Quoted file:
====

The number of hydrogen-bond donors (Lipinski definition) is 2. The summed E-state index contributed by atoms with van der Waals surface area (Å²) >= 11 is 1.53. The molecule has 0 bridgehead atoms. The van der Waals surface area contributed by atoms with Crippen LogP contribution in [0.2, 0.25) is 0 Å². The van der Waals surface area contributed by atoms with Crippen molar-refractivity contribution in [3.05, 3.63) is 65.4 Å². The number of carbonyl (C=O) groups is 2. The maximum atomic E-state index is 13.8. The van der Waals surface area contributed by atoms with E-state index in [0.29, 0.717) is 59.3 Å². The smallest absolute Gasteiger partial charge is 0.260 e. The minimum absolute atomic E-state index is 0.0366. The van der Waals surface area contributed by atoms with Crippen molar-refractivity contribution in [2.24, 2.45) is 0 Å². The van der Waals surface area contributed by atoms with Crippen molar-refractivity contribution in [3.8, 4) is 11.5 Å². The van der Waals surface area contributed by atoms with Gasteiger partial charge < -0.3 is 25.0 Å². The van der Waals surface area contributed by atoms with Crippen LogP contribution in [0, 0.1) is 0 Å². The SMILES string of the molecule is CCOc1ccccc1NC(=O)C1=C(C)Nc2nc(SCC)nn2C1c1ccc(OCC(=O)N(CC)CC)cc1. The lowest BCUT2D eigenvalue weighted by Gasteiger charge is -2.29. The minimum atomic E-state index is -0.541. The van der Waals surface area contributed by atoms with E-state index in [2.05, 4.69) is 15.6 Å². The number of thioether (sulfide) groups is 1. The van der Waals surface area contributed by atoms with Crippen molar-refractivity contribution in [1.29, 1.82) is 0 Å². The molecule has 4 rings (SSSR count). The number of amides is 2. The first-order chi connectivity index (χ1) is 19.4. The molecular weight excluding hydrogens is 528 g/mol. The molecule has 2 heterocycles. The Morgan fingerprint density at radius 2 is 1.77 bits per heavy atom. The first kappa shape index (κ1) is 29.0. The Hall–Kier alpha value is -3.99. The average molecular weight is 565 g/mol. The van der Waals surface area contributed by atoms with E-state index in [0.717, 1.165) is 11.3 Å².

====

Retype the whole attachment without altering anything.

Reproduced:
The number of hydrogen-bond donors (Lipinski definition) is 2. The summed E-state index contributed by atoms with van der Waals surface area (Å²) >= 11 is 1.53. The molecule has 0 bridgehead atoms. The van der Waals surface area contributed by atoms with Crippen LogP contribution in [0.2, 0.25) is 0 Å². The van der Waals surface area contributed by atoms with Crippen molar-refractivity contribution in [3.05, 3.63) is 65.4 Å². The number of carbonyl (C=O) groups is 2. The maximum atomic E-state index is 13.8. The van der Waals surface area contributed by atoms with E-state index in [0.29, 0.717) is 59.3 Å². The smallest absolute Gasteiger partial charge is 0.260 e. The minimum absolute atomic E-state index is 0.0366. The van der Waals surface area contributed by atoms with Crippen molar-refractivity contribution in [2.24, 2.45) is 0 Å². The van der Waals surface area contributed by atoms with Crippen molar-refractivity contribution in [3.8, 4) is 11.5 Å². The van der Waals surface area contributed by atoms with Gasteiger partial charge < -0.3 is 25.0 Å². The van der Waals surface area contributed by atoms with Crippen LogP contribution in [0, 0.1) is 0 Å². The SMILES string of the molecule is CCOc1ccccc1NC(=O)C1=C(C)Nc2nc(SCC)nn2C1c1ccc(OCC(=O)N(CC)CC)cc1. The lowest BCUT2D eigenvalue weighted by Gasteiger charge is -2.29. The minimum atomic E-state index is -0.541. The van der Waals surface area contributed by atoms with E-state index in [2.05, 4.69) is 15.6 Å². The number of thioether (sulfide) groups is 1. The van der Waals surface area contributed by atoms with Crippen molar-refractivity contribution in [1.29, 1.82) is 0 Å². The molecule has 4 rings (SSSR count). The number of amides is 2. The first-order chi connectivity index (χ1) is 19.4. The molecular weight excluding hydrogens is 528 g/mol. The molecule has 2 heterocycles. The Morgan fingerprint density at radius 2 is 1.77 bits per heavy atom. The first kappa shape index (κ1) is 29.0. The Hall–Kier alpha value is -3.99. The average molecular weight is 565 g/mol. The van der Waals surface area contributed by atoms with E-state index in [0.717, 1.165) is 11.3 Å².